The Moon Jae-in administration launched the Presidential Commission on the Fourth Industrial Revolution, Wednesday, expecting it to draw up a blueprint for “innovation-led” growth, and find new industries that will boost the economy in the future.
In its inaugural ceremony, President Moon made clear his intention to push for the Fourth Industrial Revolution and called for the commission to come up with detailed plans and to implement them swiftly. He then pledged to introduce a “regulatory sandbox” for new industries so that businesses can freely test innovative ideas, products and services without the fetters of government regulations.
It was good to see the President keep his campaign promise to build a “people-centered” economy on three pillars — income-led growth, fair competition and innovation-oriented advances. Industry lobbies and some media had criticized the incumbent administration’s economic policy for focusing too much on redistribution while ignoring expanding the pie first.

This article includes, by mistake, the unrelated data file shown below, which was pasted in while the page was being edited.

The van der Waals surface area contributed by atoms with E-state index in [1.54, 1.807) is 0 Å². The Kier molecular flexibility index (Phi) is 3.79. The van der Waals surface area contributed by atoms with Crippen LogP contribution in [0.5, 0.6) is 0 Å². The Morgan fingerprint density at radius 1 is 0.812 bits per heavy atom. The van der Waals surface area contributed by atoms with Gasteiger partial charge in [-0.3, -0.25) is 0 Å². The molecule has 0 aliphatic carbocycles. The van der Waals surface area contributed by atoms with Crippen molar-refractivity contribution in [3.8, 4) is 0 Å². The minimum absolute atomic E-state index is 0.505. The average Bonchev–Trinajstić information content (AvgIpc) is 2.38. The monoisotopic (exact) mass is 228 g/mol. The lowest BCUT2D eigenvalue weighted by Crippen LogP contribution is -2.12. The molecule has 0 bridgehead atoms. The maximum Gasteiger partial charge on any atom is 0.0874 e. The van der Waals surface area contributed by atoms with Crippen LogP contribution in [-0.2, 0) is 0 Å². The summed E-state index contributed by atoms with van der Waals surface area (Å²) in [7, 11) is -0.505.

Equally commendable was Moon’s resolve to eliminate administrative red tape, given that most of his predecessors’ ambitious economic programs went nowhere amid bureaucrats’ excessive intervention. This notwithstanding, many economists remain uncertain what the Fourth Industrial Revolution exactly means, and whether the world, let alone this country, has entered it.
Klaus Schwab, founder and executive chairman of World Economic Forum who first raised the issue at the Davos Forum in January last year, defined it as the digital revolution that has been occurring since the middle of the 20th century. It is the fusion of technologies that is blurring the lines between the physical, digital and biological spheres.
We are less concerned about academic arguments than about whether and how the nation and its industries will adapt themselves to the new trend.
From past experience, we know what will drive it to another failure.
If bureaucrats try — again — to take the lead and concentrate resources on big businesses, the plan is sure to fail. Officials should present minimal guidance and let the private sector, especially startups and small ventures, use their creative imagination to the full.